IT in 3: Domino's Pizza CIO discusses IT strategy

IT in 3: Domino's Pizza CIO discusses IT strategy

Kevin Vasconi cut his career teeth in the highly competitive automotive industry, an experience that likely was seen as a plus by Domino’s Pizza Inc., which earlier this year hired him as its executive vice president and chief information officer [3].

Technology is a visible point of competitive differentiation in the pizza segment, where convenience in ordering and speed of service are key to sales. The Big 3 chains — Pizza Hut, Domino’s Pizza and Papa John’s Pizza — have worked to surpass online sales thresholds, integrate ordering systems with social media websites and increase mobile-app-download numbers.

Prior to joining Ann Arbor, Mich.-based Domino’s, which is parent to a 4,901-unit domestic and 5,023-store international restaurant system, Vasconi was vice president of engineering and CIO at Stanley Black & Decker’s Stanley Security Solutions division.

Before that, he was senior vice president and CIO at Polk Global Automotive; senior vice president and chief technology officer of Covisint LLC, a joint venture involving Ford Motor Co., General Motors and Daimler Chrysler, among others; and chief technology officer for Auto-xchange, a joint venture between Ford and Oracle Corp.

“I am a firm believer that technology can be a competitive advantage,” Vasconi said. “Our mission at Domino’s I.T. is to be that competitive advantage for our franchise owners.”

The Domino’s executive recently fielded a trio of questions from Nation's Restaurant News.

1. How did your previous experience prepare you for Domino’s, and how have you had to change your perspective or strategies for your new industry?

The advanced technologies, the process discipline and the fast pace are elements that are very familiar to me. I also believe that strong companies have a passion for the customer, so my years at Ford Motor Co. and Stanley Black & Decker have helped prepare me for that aspect of the Domino’s culture as well.

I am fortunate that my IT team has a wealth of industry knowledge and they have been coaching and mentoring me in the QSR space. The biggest learning for me, so far, has been on the recruiting front. Most of the [job] recruits I speak with don’t understand the vital role technology plays at Domino’s, nor how technologically advanced Domino’s information technology is, whether it’s our e-commerce [online-ordering] platform, mobile applications or in logistics and supply chain. I think the vision is an easier sell to recruits if you are making automobiles or power tools.

2. What recent completed IT projects were considered grand slams by Domino’s management and franchisees, and why?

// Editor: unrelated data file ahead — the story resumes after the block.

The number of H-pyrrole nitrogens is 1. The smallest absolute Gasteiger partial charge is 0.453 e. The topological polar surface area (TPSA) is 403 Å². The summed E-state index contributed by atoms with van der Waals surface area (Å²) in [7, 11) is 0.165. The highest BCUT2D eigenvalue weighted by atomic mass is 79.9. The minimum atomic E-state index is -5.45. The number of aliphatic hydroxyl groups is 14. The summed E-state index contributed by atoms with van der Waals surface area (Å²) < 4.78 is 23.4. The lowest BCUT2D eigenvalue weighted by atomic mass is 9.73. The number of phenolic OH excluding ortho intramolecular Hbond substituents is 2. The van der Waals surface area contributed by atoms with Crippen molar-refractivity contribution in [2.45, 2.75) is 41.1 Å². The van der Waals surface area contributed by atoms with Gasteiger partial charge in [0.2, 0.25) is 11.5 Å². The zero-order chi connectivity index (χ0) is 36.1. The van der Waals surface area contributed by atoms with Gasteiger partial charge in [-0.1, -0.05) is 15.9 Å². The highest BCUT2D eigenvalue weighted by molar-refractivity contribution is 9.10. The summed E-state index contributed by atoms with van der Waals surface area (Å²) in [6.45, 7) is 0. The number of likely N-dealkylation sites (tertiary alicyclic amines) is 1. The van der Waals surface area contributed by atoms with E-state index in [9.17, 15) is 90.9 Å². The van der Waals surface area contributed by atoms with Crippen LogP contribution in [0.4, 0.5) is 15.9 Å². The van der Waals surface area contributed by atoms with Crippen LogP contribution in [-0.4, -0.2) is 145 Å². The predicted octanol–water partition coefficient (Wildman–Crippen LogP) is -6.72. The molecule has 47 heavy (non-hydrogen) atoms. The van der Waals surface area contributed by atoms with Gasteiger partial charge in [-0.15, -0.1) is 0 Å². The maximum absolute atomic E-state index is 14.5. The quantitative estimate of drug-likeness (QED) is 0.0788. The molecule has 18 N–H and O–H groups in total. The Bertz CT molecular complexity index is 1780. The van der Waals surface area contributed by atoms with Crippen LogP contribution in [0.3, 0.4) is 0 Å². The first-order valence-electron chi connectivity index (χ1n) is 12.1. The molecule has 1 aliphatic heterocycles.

It has to be our e-commerce platform, and I include our mobile [app] offerings as part of that solution. Our e-commerce site is one of the largest in the world in terms of transaction count. Our iPhone, Android and Kindle Fire apps are all No. 1 or No. 2 in their respective category.

[This means] we can have more of a 360-degree relationship with our customers. Whether you come into one of our stores, call us on the phone, use our Internet site or one of our apps on your phone or tablet, Domino’s is there with a friendly and easy-to-use-interface.

As more of our customers move to online or mobile ordering, our e-commerce platform also provides “capacity on demand.” On those busy Friday nights when the store is slammed, the e-commerce platform can take those orders. This lightens the burden on the franchise owners to add additional customer service representatives.

3. What pending technology projects can you talk about?

While I cannot discuss any specifics, I can share with you technology trends Domino’s IT is following.

Digital Wallets & Payment: As digital payment technologies mature and begin to show up in the QSR space, we need to make sure that they are secure and scalable to a high-volume business like Domino’s. I think these technologies have a lot of promise to deliver tangible value for the consumer.

Responsive Web Design: The proliferation of smart phone and tablet platforms is great for the consumer...but it is a maintenance headache for IT departments. Responsive Web Design (RWD) is an approach to web design that provides easy reading and navigation with a minimum of resizing, panning, and scrolling. Most importantly, it provides these capabilities across a wide range of devices (from desktop computer monitors to mobile phones).

Contact Alan J. Liddle at [email protected] [7].
Follow him on Twitter: @AJ_NRN [8]